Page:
Greenpeace denies 'Arctic 30' group were ill-prepared

Kieron Bryan: "Being trapped in a cell for 24 hours a day is something I don't ever want to experience again"

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A senior Greenpeace official has denied that a group held in a Russian jail after a protest against oil-drilling in the Arctic were ill-prepared.

Director of Greenpeace UK John Sauven said everyone was fully briefed before the operation and argued that Russian authorities overreacted.

Five Britons were among 29 bailed on Friday after two months in jail.

Video journalist Kieron Bryan said there was laughter when a pre-trip briefing mentioned piracy charges.

Start Quote

I can't express what a shock it was to everyone - we all thought that we would get a rap on the wrists and be sent away”

End Quote Kieron Bryan Freelance video journalist

Mr Bryan, 29, from London, was filming the activists and was among those bailed after a UN maritime tribunal ordered their release.

When asked if he would go on another trip of this kind, Mr Bryan said: "There has to be an honest discussion and I would love to part of that discussion with Greenpeace about what happens in the future.

"It was my first trip, so it was a baptism of fire."

He told BBC Radio 4's Today programme that the 24 hours since his release had been "incredible" and "some of the best" of his life.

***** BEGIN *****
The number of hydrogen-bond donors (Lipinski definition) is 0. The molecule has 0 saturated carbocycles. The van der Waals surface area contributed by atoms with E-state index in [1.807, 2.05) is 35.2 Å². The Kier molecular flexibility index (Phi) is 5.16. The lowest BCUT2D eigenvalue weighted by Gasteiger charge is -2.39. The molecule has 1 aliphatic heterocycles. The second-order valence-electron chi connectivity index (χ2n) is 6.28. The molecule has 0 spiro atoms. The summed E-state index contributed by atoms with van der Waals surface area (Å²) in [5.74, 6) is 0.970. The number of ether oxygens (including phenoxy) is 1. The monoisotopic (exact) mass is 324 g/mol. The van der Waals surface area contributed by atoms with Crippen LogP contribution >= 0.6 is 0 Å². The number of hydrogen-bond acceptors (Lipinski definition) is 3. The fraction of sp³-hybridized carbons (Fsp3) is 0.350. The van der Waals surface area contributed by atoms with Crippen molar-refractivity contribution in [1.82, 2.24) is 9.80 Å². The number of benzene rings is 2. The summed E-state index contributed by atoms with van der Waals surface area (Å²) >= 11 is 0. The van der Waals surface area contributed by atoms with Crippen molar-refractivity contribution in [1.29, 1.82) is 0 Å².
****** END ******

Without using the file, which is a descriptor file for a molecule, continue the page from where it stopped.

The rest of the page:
Of his imprisonment, the freelance video journalist said: "No-one could believe what was happening. We discussed the legal implications of doing a protest in Russia and I remember distinctly piracy being mentioned and the laughter that followed.

"I can't express what a shock it was to everyone. We all thought that we would get a rap on the wrists and be sent away. So, to find ourselves facing 10 to 15 years was a very difficult time."

But Mr Sauven said the Greenpeace ship was "seized illegally in international waters".

"The charges of piracy are utterly absurd," he told the Today programme.

"This was an entirely peaceful protest. These charges are absurd and they should be dropped."

When asked about whether Greenpeace intended to send another ship in to the Arctic, he said: "We have no plans to do that, but what I would say is that if people are going to be silenced or intimidated when half the oil spills in the world happen in Russia, should we be silent?

"Should we be intimidated? Should journalists not report that and expose what is going on?"

Hooliganism and piracy

The crew of Greenpeace's Arctic Sunrise, hailing from 16 countries, were arrested by the Russian authorities on 18 September on hooliganism charges following a protest at an Arctic offshore oil rig.

They originally faced piracy charges.

In total, 29 of the 30 detainees have been granted bail and the majority released from custody.

Those freed on bail include the ship's US captain, Peter Willcox; Canadian Paul Ruzycki; the Netherlands' Faiza Oulahsen and Mannes Ubels; Switzerland's Marco Weber; Argentina's Miguel Orsi; and New Zealand's Jonathan Beauchamp.

Bail has also been approved for Philip Ball from Oxford, Ukraine's Ruslan Yakushev, Gizem Akhan from Turkey, and Canadian Alexandre Paul but there has been no news on their release.

Greenpeace has said Mr Ball might not be released until Monday, but it could not be certain.

One detainee, Australian radio operator Colin Russell, has been ordered to remain in pre-trial detention until 24 February. Greenpeace is lodging an appeal.

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